Canada’s Economy Loses Momentum as Rate Hikes Take Hold
Early indicators from Statistics Canada show the country’s economy is slowing but might not be in recession territory yet. The agency released new gross domestic product (GDP) data, showing the economy grew at a rate of 0.1% per cent in November.
Early indications show that the country’s GDP was essentially unchanged for December. Overall, StatCan said advance information suggests a 1.6% annualized increase in GDP for the fourth quarter of the year and annual growth of 3.8% in 2022.
Economic growth is expected to slow in response to higher interest rates, with many economists anticipating a mild recession this year. A recession is traditionally defined as two consecutive quarters of negative GDP growth.
“Overall, today’s data show that the Canadian economy continues to cool, but not as yet shift into reverse, in the face of rising interest rates,” said CIBC Senior Economist Andrew Grantham in a note to clients on January 31.
The Bank of Canada has raised its key interest rate eight consecutive times since March, bringing it to 4.5%, the highest it’s been since 2007. After hiking interest rates in January, the central bank signalled it would take a pause to assess how higher interest rates are affecting inflation and the economy.
In November, growth in real domestic product was driven by the public sector (0.3%), transportation and warehousing (1.0%) and finance and insurance (0.5%).
Construction contracted 0.7% in November, as a result of declines across almost all subsectors. Residential building construction was the main driver behind November’s decrease, contracting 1.8%.
Retail trade declined 0.6% in November, as 8 of 12 subsectors decreased. The most notable declines were at food and beverages stores (-1.8%), building material and garden equipment and supplies dealers (-2.9%), as well as general merchandise stores (-1.6%).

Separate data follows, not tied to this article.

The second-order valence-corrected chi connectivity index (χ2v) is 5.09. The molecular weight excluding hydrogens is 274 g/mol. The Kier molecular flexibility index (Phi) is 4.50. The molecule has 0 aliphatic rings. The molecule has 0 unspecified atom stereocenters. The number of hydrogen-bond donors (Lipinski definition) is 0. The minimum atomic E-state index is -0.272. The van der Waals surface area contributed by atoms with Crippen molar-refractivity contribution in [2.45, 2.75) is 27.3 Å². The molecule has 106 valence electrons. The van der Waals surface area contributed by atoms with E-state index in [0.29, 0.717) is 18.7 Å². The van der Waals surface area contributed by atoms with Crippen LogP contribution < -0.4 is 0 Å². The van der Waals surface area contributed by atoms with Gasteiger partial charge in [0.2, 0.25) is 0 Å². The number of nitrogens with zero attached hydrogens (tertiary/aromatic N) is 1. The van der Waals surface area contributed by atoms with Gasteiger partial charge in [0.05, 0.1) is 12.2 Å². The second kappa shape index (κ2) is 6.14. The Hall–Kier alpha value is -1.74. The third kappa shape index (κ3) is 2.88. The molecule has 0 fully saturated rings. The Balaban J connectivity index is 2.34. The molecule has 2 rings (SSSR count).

U.S. Economy Grew Faster Than Expected in Fourth Quarter; Weekly Unemployment Claims Fall
The U.S. economy grew faster than expected in the fourth quarter, but that likely exaggerates the nation’s health as a measure of domestic demand rose at its slowest pace in 2-1/2 years, reflecting the impact of higher borrowing costs.
The Commerce Department’s advance fourth-quarter gross domestic product report showed half of the boost to growth came from a sharp rise in inventory held by businesses, some of which is likely unwanted.
While consumer spending maintained a solid pace of growth, a big chunk of the increase in consumption was early in the fourth quarter. Retail sales weakened sharply in November and December. Business spending on equipment contracted last quarter and is likely to remain on the backfoot as demand for goods softens.
It could be the last quarter of solid GDP growth before the lagged effects of the Federal Reserve’s fastest monetary policy tightening cycle since the 1980s are fully felt. Most economists expect a recession by the second half of 2023, though a short and mild one compared to previous downturns, because of extraordinary labour market strength.
“The U.S. economy isn’t falling off a cliff, but it is losing stamina and risks contracting early this year,” said Sal Guatieri, a senior economist at BMO Capital Markets in Toronto. “That should limit the Fed to just two more small rate increases in coming months.”
Gross domestic product increased at a 2.9% annualized rate in Q4. The economy grew at a 3.2% pace in the third quarter. Economists polled by Reuters had forecast GDP would rise at a 2.6% rate.
Robust second-half growth erased the 1.1% contraction in the first six months of the year. For 2022, the economy expanded 2.1%, down from 5.9% in 2021. In 2022, the Fed raised its policy rate by 425 basis points from near zero to a 4.25%-4.50% range, the highest since late 2007.